|Destination||Sunshine Coast Trail|
|Date||4 to 5 days, TBD, (depending on weather opening and participants)|
|Trip Coordinator||Brent Henry|
|Contact Infoemail@example.com or 250-205-1106 (phone or text). Contact the coordinator in advance|
|Description||A 4-5 day trip. Participants would walk on the Powell River Ferry and take public bus to a trail access near Lund, and then hike southward on the trail to another access point within range of public bus, to return to the ferry. We would hike roughly 10+ kilometers per day. Due to covid-19, the cabins are off bounds, and small tents /shelters must be carried. Coordinator has an extra 1 person tent and bivy that could be loaned out. A water treatment method should be carried, and at least 2 liters must be carried, possibly a third bottle for the beginning, as there are less lakes on the first section. Itinerary may be modified to suit participants. Date of trip to be determined by forecasted weather and participants schedules.|
|Meeting Place||Little River ferry terminal|
|Departure Time||9:30 at the ferry terminal. We would catch the 9:55 ferry.|
|Difficulty||Moderate up and down mixed terrain, with more strenuous walking on the section behind Powell River, which would come on day 2 or 3.|
|Costs||No cost for ferry if a BC senior from Monday to Thursday. Cost of walk-on if not. Some change needed for Powell River public transit.|
|Notes:||All participants should be self sufficient and willing to practice safe pandemic protocols, as well as having a mask available for the ferry and public transit, if needed. Exact route, kitchen requirements, food, first aid will be agreed upon by participants.
Coordinator will carry an Inreach satellite texter and a vhf radio. Looking for a show of interest at this point.
|Destination||Sutil Channel/Cortes Island/Marina Island|
|Date||10 to 14 or 15 August 2020; Monday to Friday or Saturday|
|Trip Coordinator||Darcy Mitchell|
|Contact Infofirstname.lastname@example.org; 250 923 5540|
|Description||Departing from Open Bay toward Carrington Bay on Cortes Island (likely 2 nights) then to Shark Spit, Marina Island (likely 2 nights), with a possible 5th night. Itinerary subject to change depending on participants’ interests and weather conditions. Up to 25 km per day in possibly adverse conditions. Possibilities for hiking as well as day paddles.|
|Meeting Place||End of Valdes Road, Open Bay|
|Departure Time||9:30 a.m. for 10:00 a.m. launch|
||Moderate to challenging|
|Notes:||All participants must observe club paddling guidelines including demonstrated ability (through Club safety sessions) to perform assisted, and preferably, self-rescue. If you have not previously paddled with the coordinator on a multi-day trip, please contact her to discussion your experience and equipment. Pandemic protocols will be observed.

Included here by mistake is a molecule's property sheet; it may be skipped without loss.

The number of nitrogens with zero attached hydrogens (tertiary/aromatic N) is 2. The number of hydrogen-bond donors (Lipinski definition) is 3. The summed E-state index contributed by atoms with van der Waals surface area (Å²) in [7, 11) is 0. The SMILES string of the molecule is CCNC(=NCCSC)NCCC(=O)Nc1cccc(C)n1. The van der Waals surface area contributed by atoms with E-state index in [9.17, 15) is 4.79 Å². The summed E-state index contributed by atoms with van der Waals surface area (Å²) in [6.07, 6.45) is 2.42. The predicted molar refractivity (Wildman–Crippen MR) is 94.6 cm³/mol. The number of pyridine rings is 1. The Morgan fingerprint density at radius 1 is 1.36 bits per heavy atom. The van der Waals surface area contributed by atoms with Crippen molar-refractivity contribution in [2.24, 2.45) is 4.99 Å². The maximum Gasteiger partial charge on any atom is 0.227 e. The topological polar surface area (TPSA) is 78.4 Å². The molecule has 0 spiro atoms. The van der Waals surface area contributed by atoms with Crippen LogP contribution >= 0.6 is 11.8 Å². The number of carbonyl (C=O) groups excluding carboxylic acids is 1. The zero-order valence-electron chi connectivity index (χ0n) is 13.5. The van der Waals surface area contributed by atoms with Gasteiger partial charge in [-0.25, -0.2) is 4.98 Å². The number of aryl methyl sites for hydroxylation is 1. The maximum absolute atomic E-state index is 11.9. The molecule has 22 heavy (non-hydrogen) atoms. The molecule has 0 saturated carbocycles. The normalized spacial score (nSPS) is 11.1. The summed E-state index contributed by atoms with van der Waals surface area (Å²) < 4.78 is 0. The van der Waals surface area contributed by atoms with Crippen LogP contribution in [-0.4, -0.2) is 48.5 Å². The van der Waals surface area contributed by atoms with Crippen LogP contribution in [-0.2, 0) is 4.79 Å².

Last date for registration – August 4.
Day 1. Six paddlers launched from the end of Valdes Road on a fairly high tide, leaving the beach about 10:45 toward the Penn Islets. The weather was sunny with some overcast and the occasional rain squall, winds light. With a favourable current, we made excellent time, arriving at the campsite on North Penn Islet in just under 3 1/2 hours paddling time. A lovely classic cruiser was anchored in the nook south of the campsite, but very few other boats seen. The campsite is beautiful, with great views from the bluff, and some good forest sites also. Distance covered – 16.6 km in 3 hours and 20 minutes.
Day 2. As the day was sunny with light winds forecast, we made a side trip to the entrance of Von Donop Inlet and stopped for a break at the campsite in Robertson Cove. While the location has several tent sites, and a trail to Robertson Lake, it seemed dark and is exposed to the west. Easy landing. We then paddled toward South Rendezvous Island, our planned stop for the night. Unlike other years, this large and very attractive site was empty. The summer has been disastrous for local outfitters, but it has meant that more camping options are available than usual. Easy access from the north, several tent sites, and a small creek. One or two tent sites also available on the tidal island in front of the main site. Hot afternoon. Distance covered 16.2 km in 4 hours and 10 minutes.